(A different version of this review appeared in the Australian Jewish News on 26 September 2013.)
In a relatively short writing and directing career, Canadian film actor and director Sarah Polley has tackled some tough subjects, all of which have centred on the theme of adultery in marriage. In the heartbreaking “Away From Her”, Julie Christie stars as a dementia patient who develops a romantic relationship with another resident of her nursing home, totally forgetting her husband, to his great dismay. “Take This Waltz” – the title is taken from the Leonard Cohen song – also portrays a marriage in crisis. Seth Rogen stars as Lou Rubin, whose wife (Michelle Williams) leaves him for another man.
With careful plotting and emotional honesty, Polley’s first two directorial outings painfully detailed the impact of adultery on marriages. But those earlier films did not have the challenge which Polley set herself in “Stories We Tell”, her documentary about her family’s history. Polley’s interest in this film is not just artistic; it’s about the uncovering of a long-unacknowledged family secret – her late mother’s affair with a fellow Canadian actor.
And the story is very personal, because the adulterous relationship that “Stories We Tell” explores is one that produced Sarah herself. The background is that Polley grew up believing that actor Michael Polley was her biological father. Some years ago, after her mother Diane died in 1990, she discovered that her actual father was Harry Gulkin, a Canadian Jewish film producer with whom Sarah’s mother had had an affair while acting in a play in Montreal. Ironically, the title of Gulkin’s most famous film, the Oscar-nominated and Golden Globe-winning “Lies My Father Told Me” (1975), has an eerie resonance to the “lies” that Sarah Polley was told about her real father when growing up.
“Stories We Tell” uses family archives, interviews with siblings and family friends, along re-created scenes from Sarah’s childhood to investigate this unravelling of family secrets. Polley shot the recreated scenes with actors and a Super-8 camera, achieving a verisimilitude that adds profoundly to the impact of “Stories We Tell”. But don’t be fooled: this is “manufactured memory”, based on the stories that people tell.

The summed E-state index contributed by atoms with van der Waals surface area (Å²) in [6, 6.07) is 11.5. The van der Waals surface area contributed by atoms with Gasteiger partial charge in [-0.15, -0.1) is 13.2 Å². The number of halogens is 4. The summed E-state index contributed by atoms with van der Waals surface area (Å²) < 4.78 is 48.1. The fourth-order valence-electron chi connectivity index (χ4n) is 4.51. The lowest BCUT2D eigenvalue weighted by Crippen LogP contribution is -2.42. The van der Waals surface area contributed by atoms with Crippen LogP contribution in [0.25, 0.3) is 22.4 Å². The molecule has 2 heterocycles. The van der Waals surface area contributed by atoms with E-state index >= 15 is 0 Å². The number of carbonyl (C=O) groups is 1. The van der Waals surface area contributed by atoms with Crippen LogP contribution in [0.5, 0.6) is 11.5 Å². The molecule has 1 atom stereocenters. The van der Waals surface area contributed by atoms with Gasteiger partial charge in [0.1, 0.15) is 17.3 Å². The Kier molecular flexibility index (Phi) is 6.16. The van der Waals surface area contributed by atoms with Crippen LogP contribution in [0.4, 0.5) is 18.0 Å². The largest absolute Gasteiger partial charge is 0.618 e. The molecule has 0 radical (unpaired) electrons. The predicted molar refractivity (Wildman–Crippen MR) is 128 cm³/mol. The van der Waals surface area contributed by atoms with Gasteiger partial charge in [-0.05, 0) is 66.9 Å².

Transcending the limitations of the usual personal documentary, Polley is, we come to realise, asking some “big” questions. Are we all just re-creating memories to suit our own purposes? How much did her father know, and when did he know it? Why did her mother never tell her? These are great questions; the fact that we do not have reliable answers makes Polley’s film memorable, because she knows that each person is creating their own narrative to suit their own emotional needs. Watching this film is about investigating a mystery for which there are no definite answers.
A number of fictional films have portrayed stories of “found” Jewish identity: the 2010 British comedy “The Infidel” explored what happened when a British Muslim found out that he was actually Jewish. Unfortunately, Polley skips some of the most interesting parts: what, exactly, does having a Jewish biological father mean to her? The film shows Sarah at a Passover seder with Gulkin, but we never quite know if this new-found identity has produced any changes in her.
Does Polley’s fascination with adultery – reflected in both of her dramatic features, completed before “Stories We Tell” – result from her own personal history? Was there any particular reason that she made the Seth Rogen’s character Jewish in “Take This Waltz”? We do not know.
Despite – or perhaps, because of – these unanswered questions, “Stories We Tell” is likely to be one of the most memorable stories you will see on film this year.